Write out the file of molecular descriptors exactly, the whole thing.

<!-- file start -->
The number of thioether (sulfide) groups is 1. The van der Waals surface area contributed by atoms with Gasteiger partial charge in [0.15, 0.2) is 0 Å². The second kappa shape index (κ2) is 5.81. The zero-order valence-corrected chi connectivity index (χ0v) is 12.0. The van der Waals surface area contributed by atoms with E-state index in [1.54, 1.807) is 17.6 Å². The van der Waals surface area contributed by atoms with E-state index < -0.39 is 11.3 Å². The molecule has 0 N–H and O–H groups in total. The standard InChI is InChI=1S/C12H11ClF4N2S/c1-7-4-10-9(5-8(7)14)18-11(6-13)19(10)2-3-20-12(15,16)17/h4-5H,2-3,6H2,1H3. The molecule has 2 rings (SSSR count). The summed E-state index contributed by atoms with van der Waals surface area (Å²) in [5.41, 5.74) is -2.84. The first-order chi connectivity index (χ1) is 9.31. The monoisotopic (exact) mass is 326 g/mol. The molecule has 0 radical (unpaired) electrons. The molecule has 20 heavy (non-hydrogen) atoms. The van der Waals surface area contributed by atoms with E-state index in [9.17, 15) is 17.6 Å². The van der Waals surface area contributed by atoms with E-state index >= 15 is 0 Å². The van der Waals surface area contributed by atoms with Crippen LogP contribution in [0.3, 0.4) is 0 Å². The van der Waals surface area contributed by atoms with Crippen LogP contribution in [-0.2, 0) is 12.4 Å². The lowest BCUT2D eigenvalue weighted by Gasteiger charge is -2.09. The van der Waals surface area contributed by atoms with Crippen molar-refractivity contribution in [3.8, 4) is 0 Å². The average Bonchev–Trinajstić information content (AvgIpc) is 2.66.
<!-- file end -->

The number of thioether (sulfide) groups is 1. The van der Waals surface area contributed by atoms with Gasteiger partial charge in [0.15, 0.2) is 0 Å². The second kappa shape index (κ2) is 5.81. The zero-order valence-corrected chi connectivity index (χ0v) is 12.0. The van der Waals surface area contributed by atoms with E-state index in [1.54, 1.807) is 17.6 Å². The van der Waals surface area contributed by atoms with E-state index < -0.39 is 11.3 Å². The molecule has 0 N–H and O–H groups in total. The standard InChI is InChI=1S/C12H11ClF4N2S/c1-7-4-10-9(5-8(7)14)18-11(6-13)19(10)2-3-20-12(15,16)17/h4-5H,2-3,6H2,1H3. The molecule has 2 rings (SSSR count). The summed E-state index contributed by atoms with van der Waals surface area (Å²) in [5.41, 5.74) is -2.84. The first-order chi connectivity index (χ1) is 9.31. The monoisotopic (exact) mass is 326 g/mol. The molecule has 0 radical (unpaired) electrons. The molecule has 20 heavy (non-hydrogen) atoms. The van der Waals surface area contributed by atoms with E-state index in [9.17, 15) is 17.6 Å². The van der Waals surface area contributed by atoms with E-state index >= 15 is 0 Å². The van der Waals surface area contributed by atoms with Crippen LogP contribution in [0.3, 0.4) is 0 Å². The van der Waals surface area contributed by atoms with Crippen LogP contribution in [-0.2, 0) is 12.4 Å². The lowest BCUT2D eigenvalue weighted by Gasteiger charge is -2.09. The van der Waals surface area contributed by atoms with Crippen molar-refractivity contribution in [3.8, 4) is 0 Å². The average Bonchev–Trinajstić information content (AvgIpc) is 2.66.